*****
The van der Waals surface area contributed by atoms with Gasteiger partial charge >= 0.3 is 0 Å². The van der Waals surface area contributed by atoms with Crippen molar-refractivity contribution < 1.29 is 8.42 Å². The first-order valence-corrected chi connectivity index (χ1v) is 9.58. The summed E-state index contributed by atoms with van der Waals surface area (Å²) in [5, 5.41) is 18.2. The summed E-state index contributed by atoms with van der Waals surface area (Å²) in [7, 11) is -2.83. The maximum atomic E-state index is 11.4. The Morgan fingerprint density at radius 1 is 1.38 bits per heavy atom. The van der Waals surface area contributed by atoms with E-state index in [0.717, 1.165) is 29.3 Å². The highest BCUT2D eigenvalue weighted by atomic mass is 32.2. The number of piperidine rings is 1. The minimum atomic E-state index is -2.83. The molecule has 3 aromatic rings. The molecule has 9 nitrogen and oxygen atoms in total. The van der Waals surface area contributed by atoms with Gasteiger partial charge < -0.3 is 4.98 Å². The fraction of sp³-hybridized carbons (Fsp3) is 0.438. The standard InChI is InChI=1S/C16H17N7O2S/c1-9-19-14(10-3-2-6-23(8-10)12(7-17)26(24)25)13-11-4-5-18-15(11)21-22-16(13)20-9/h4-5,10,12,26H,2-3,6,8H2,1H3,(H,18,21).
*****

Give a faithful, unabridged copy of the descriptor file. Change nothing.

The van der Waals surface area contributed by atoms with Gasteiger partial charge >= 0.3 is 0 Å². The van der Waals surface area contributed by atoms with Crippen molar-refractivity contribution < 1.29 is 8.42 Å². The first-order valence-corrected chi connectivity index (χ1v) is 9.58. The summed E-state index contributed by atoms with van der Waals surface area (Å²) in [5, 5.41) is 18.2. The summed E-state index contributed by atoms with van der Waals surface area (Å²) in [7, 11) is -2.83. The maximum atomic E-state index is 11.4. The Morgan fingerprint density at radius 1 is 1.38 bits per heavy atom. The van der Waals surface area contributed by atoms with E-state index in [0.717, 1.165) is 29.3 Å². The highest BCUT2D eigenvalue weighted by atomic mass is 32.2. The number of piperidine rings is 1. The minimum atomic E-state index is -2.83. The molecule has 3 aromatic rings. The molecule has 9 nitrogen and oxygen atoms in total. The van der Waals surface area contributed by atoms with Gasteiger partial charge < -0.3 is 4.98 Å². The fraction of sp³-hybridized carbons (Fsp3) is 0.438. The standard InChI is InChI=1S/C16H17N7O2S/c1-9-19-14(10-3-2-6-23(8-10)12(7-17)26(24)25)13-11-4-5-18-15(11)21-22-16(13)20-9/h4-5,10,12,26H,2-3,6,8H2,1H3,(H,18,21).